The Failure of Success - Review

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The Failure of Success by Jennifer Kavanagh

Reviewed by Jerry Peterson

Probably few Quakers would be surprised by the idea that Western society is immersed in a culture of success and celebrity. In this book, Jennifer Kavanagh takes a deep look at the meaning and implications of success in our culture – what it is, how it is measured, and the meaning of failure. She explains how success is generally understood today as the achievement of something attempted or the attainment of a desired object, with particular reference to the attainment of wealth or position.

Kavanagh examines several issues and problems that arise when we identify ourselves too closely with our own successes and failures or with the successes and failures of others. Success and failure do not exist in their own rights, but only in relation to one another and to some kind of measure or expectation of ourselves or others. The emotional, spiritual, and material costs of our culture of success and its frightening shadow, failure, are high.

The author explains that the achievement of success is measured either against a standard or against the achievement of others. Certainly, healthy competition improves performance. However, competition can also narrow a person’s view down to a singular focus on defeating others. Differentiating between these two goals – producing quality work and defeating others - can sometimes be difficult, but Kavanagh shows the importance of maintaining this distinction.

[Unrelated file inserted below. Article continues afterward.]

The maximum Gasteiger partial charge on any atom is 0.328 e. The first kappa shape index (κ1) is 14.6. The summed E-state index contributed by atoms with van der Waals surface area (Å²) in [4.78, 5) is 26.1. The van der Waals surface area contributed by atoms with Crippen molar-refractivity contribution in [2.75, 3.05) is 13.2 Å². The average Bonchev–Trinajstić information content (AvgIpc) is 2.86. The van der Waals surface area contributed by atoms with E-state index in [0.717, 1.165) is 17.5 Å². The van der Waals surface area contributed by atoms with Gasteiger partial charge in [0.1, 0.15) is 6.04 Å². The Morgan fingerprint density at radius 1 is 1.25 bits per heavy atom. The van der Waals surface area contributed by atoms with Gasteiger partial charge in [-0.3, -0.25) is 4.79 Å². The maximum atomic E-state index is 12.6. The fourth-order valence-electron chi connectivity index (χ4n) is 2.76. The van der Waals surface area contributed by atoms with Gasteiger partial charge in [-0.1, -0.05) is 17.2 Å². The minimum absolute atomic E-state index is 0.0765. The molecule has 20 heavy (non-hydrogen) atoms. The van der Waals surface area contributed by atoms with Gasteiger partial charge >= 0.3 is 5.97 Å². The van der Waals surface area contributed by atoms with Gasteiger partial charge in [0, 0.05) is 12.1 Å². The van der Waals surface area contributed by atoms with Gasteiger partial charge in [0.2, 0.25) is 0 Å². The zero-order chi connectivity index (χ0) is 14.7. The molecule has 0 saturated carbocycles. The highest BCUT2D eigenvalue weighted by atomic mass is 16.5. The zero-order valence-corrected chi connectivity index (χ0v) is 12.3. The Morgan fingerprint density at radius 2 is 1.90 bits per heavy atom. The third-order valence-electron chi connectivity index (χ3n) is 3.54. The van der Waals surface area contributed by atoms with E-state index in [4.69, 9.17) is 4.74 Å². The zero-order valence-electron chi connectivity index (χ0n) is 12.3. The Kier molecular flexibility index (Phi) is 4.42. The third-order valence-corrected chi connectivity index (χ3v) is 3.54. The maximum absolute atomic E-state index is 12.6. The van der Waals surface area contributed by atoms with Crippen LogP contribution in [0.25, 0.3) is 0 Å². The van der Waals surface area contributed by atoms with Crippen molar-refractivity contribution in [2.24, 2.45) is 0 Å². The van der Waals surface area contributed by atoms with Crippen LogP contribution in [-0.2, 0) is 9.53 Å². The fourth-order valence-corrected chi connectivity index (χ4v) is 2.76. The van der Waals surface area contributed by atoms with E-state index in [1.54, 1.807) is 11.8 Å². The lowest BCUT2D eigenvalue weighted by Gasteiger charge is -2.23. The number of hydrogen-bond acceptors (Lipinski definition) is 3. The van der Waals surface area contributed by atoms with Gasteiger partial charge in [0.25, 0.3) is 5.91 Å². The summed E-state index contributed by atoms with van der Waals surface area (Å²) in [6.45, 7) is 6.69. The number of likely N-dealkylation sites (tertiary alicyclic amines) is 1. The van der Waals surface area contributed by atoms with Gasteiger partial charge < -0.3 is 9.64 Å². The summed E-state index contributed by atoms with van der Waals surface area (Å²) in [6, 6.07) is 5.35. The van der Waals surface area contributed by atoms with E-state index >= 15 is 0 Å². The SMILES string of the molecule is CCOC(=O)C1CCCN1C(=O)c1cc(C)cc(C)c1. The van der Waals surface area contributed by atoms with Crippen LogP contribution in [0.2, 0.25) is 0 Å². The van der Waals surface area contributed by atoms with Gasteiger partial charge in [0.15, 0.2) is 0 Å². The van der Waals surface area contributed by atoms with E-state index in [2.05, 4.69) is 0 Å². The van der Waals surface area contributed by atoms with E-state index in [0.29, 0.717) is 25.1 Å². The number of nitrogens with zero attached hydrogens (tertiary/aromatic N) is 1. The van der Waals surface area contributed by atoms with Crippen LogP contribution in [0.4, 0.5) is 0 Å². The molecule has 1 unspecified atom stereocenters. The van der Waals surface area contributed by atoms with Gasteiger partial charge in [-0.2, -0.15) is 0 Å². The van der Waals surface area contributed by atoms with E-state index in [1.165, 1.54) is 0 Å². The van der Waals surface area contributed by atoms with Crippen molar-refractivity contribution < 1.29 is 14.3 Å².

In a very real sense, success is not what is seems to be and neither is failure. We often consider an individual who claims success as having achieved some final result or having reached a state of completion. The truth is that much innovation and many creative ideas are embedded within processes. Often, a person who is celebrated as a great success is in reality just another link in an ongoing chain.

Failure is not what it seems to be either. One great insight of the spiritual life is that failure can help us reconsider our projects and direction and make necessary adjustments – if we receive our human experience of brokenness (failure) constructively. At a spiritual level, failure, dark times, and trauma can challenge us in significant ways and open us to change – not just change in our outward actions, but in our very selves.

Kavanagh concludes this book by looking at mystical, religious, and philosophical attempts to deal with the paradoxical nature of dualities, by examining the duality of success and failure. For me, this book furthered my own quest to deal with paradoxes by offering me concrete verbalizations of concepts I am increasingly coming to understand from my own experience.

I think that Friends will find this book of interest. With the continuing increase in income inequality in our world and with our culture’s increasing emphasis a “winner take all” mentality, this little book provides some much needed perspective. ~~~

The Failure of Success was published by O-Books in 2012 and is available in paperback and electronic formats. Learn more about the author at www.jenniferkavanagh.co.uk.

Jerry Peterson is a member of Mountain View Friends Meeting in Denver, CO.